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Festival of Praise Tour brings gospel music to Orleans Arena

Just a few years ago, Casey J. Hobbs was performing in front of audiences of rambunctious kids while working in her previous career as an elementary school teacher.

Today, under the stage name Casey J, she’s playing to an older — and, possibly, at least slightly better-behaved — audience as an award-winning gospel music singer.

On Wednesday, Hobbs will join a lineup of other award-winning gospel music performers when the Festival of Praise Tour comes to the Orleans Arena, 4500 W. Tropicana Ave.

The tour will feature a revolving cast of artists that includes tour artist/producer/tour founder Fred Hammond, Hezekiah Walker, Israel Houghton, Regina Belle, Karen Clark Sheard and comedian Earthquake. The show begins at 7 p.m. Tickets are $35 to $85 and can be obtained at www.orleansarena.com.

Although she has been singing since she was a kid, Hobbs released her first recording in 2014. Her debut radio single, “Fill Me Up,” and second radio hit, “I’m Yours,” spent weeks at or near the top of Billboard’s gospel charts, while her first album, ‘The Truth,” debuted at No. 1 on the Top Gospel Albums chart.

In addition, Hobbs won the 2016 Stellar Gospel Music Award for New Artist of the Year, and also was nominated for Contemporary Female Vocalist of the Year.

Hobbs says the Festival of Praise Tour marks her first concert tour, and she expects it to be a dramatic change from the shows she’s done up until now.

“I think for me it’s just so awesome to see so many different varieties of gospel music at the same time on one stage,” Hobbs says. “Usually, you have traditional gospel, but to see so many different expressions of it is amazing.”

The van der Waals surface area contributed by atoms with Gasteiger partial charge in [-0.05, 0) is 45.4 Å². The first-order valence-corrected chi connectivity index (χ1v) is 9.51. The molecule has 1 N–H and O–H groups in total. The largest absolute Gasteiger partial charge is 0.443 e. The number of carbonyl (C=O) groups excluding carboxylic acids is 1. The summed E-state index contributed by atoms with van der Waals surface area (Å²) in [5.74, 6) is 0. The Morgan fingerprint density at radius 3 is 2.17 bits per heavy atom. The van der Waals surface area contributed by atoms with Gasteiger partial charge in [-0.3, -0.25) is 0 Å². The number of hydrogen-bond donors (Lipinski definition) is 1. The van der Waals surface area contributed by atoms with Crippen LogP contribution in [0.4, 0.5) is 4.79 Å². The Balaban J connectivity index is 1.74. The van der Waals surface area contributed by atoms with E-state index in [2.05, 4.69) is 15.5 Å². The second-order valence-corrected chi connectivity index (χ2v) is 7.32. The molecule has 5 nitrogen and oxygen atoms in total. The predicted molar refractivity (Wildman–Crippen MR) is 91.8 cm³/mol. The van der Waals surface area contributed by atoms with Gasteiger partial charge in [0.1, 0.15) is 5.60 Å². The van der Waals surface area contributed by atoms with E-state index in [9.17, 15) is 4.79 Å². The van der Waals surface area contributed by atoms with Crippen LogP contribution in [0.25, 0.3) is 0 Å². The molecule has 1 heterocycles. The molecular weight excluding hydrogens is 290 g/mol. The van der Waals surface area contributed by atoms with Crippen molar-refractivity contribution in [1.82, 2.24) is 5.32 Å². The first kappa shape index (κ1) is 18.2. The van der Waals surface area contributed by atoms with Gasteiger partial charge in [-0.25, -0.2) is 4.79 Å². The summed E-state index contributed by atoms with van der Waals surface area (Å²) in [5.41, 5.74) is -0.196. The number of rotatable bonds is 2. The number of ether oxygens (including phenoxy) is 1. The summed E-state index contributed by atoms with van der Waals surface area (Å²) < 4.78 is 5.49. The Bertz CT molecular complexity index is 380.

That gospel music is such a diverse genre might surprise those who aren’t avid listeners of it.

“We have evolved a little bit,” Hobbs adds, even if that might be more apparent to a serious fan than a casual listener. But, Hobbs says, the tour offers its performers “such an amazing opportunity to really expose people to so many varieties (of gospel).”

Amid this diversity, what makes a gospel song? Hobbs laughs.

“This is where we kind of get into the debate,” she says. “But ‘gospel’ means sharing the good news. So, for me, it’s when you take any particular style of music to really get the good news out. That can be just with a guitar. It can be with a full band or a chorus. I think these things essentially are gospel music.”

“So we get caught up in gospel, ‘Is this it?’ or whatever,” Hobbs continues. “But I think there are so many people on this Earth, and what appeals to one person may not be appealing to the next. You can take the message of Christ and put it in so many different ways … but the truth of it never compromises.”

Hobbs notes, too, that the Festival of Praise Tour will include shows at “a lot of theaters or arenas that (are) secular venues that don’t normally host gospel concerts. That is such an awesome thing, unfortunately because there are some people who aren’t going to walk into our churches anymore, no matter how awesome (the show).”

That diversity of venues, too, “really sort of opens it up for people,” she says.

Read more from John Przybys at reviewjournal.com. Contact him at jprzybys@reviewjournal.com and follow @JJPrzybys on Twitter.

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